By Louise Locke
“Always be ready to give an explanation to anyone who asks you for a reason for your hope.” When I reflected on the scripture readings for this Sunday, this sentence stood out loud and clear to me.
As a new lay missioner in Bolivia, I deeply feel a tension between the hope I believe to be true in my Christian faith and the reality of the grinding poverty, injustice, and corruption that is the experience of the majority of the people with whom I come in contact in my ministries. Add to that the violence experienced by women, discrimination against indigenous communities and a severe drought that is bringing even more hardship and worry to the Bolivian people — one would have every excuse to sink into despair. One might ask: hope? What is possible for these beautiful people to hope for? What hope do I have for them? Would the hope of my Christian faith translate into something meaningful for them?
And then, my thoughts go to the men with whom I interact in one of my ministries. These are men who, through violence, accidents, or from birth, experience physical and/or mental disabilities that prevent them from being independent. They have been abandoned by their families and have nowhere else to turn except to the Missioners of Charity and the home they are able to provide for them. Quite a few of these men struggle with depression and a sense that their lives have no meaning or purpose. They deeply grieve the loss of their independence. What reason do they have to be hopeful?
And then the images and stories of specific men come to mind. Jamie is a relatively young man whose legs from the knees down are paralyzed from a fall 10 years ago. He has been consigned to a wheelchair for the rest of his life. He has tried living on his own with his disability but has not been able to be successful to this point. Yet, he is unfailingly cheerful, propelling himself with strong arms to all corners of the property, helping take care of other men who need more assistance, using his creative, artistic talents to repair shoes and make various items like key-chains and rosaries to sell at the market, advocating for people with disabilities, and spending quality time with some of the other men to encourage and uplift them.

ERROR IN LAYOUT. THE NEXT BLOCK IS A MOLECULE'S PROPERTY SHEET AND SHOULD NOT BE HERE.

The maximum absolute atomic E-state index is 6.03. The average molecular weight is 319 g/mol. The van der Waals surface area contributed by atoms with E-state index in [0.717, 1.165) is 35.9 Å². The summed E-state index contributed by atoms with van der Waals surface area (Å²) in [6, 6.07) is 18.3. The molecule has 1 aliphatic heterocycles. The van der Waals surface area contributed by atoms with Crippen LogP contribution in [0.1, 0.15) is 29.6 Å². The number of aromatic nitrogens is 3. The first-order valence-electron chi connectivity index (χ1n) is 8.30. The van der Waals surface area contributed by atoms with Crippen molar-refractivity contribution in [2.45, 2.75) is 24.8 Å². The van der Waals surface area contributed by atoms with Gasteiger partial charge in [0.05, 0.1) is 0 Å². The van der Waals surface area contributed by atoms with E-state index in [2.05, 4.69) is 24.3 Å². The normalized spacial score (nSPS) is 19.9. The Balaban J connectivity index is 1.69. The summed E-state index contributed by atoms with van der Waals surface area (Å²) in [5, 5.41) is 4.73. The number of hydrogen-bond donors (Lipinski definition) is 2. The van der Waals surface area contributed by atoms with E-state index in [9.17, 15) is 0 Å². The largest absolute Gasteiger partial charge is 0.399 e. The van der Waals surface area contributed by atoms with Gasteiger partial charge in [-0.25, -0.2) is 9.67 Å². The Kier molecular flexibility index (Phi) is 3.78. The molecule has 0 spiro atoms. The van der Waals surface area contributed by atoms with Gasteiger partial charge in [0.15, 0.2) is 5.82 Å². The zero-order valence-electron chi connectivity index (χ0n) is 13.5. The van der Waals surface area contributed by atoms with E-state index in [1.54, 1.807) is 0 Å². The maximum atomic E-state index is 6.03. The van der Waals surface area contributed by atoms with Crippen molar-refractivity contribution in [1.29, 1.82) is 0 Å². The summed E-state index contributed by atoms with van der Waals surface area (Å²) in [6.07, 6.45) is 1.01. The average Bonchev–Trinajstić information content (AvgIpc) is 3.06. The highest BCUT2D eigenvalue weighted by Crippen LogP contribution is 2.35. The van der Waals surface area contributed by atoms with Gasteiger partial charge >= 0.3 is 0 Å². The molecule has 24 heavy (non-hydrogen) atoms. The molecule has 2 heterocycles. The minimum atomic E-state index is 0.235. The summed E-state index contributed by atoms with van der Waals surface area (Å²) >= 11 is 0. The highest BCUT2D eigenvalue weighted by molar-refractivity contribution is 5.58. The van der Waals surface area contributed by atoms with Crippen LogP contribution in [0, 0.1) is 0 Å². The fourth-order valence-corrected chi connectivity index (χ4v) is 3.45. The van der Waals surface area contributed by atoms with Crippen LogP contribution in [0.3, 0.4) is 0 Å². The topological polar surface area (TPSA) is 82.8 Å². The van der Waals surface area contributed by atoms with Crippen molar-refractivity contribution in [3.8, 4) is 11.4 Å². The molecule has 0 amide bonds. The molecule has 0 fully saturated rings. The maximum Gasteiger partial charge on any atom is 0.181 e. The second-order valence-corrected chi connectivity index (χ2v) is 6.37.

Guillermo is a man in his mid-30’s who almost lost his left leg three years ago in a horrific motorcycle accident. He spent a whole year in the hospital and was discharged to the home for further care and treatment as he had nowhere else to go and was unable to be independent. Happily, through the care and support he received, he was recently able to move to another part of Bolivia, reconnect with his family, and start a business that is giving him independence and a sense of purpose.
There are many more of these encouraging stories and, as I reflect on the lives of these men and gather up their stories like the precious gems they are, I realize that they are the reason for my hope. In the grand scheme of things, it doesn’t seem like much, especially weighed against the magnitude of the suffering surrounding me, but it lets me know that the Holy Spirit is present and working in the world and within each one of us, just as Jesus promises in today’s Gospel.
Maryknoll Lay Missioner Louise Locke, who earned master’s degrees in counseling and in pastoral studies, served as a parish pastoral associate and as a chaplain in hospital and hospice settings before joining the Maryknoll Lay Missioners in 2021.
Featured image: A resident at Mother Teresa’s Missionaries of Charity home in Cochabamba, Bolivia, where Maryknoll Lay Missioner Louise Locke serves, is assisted by Maryknoll Lay Missioner John O’Donoghue. (Nile Sprague/Bolivia)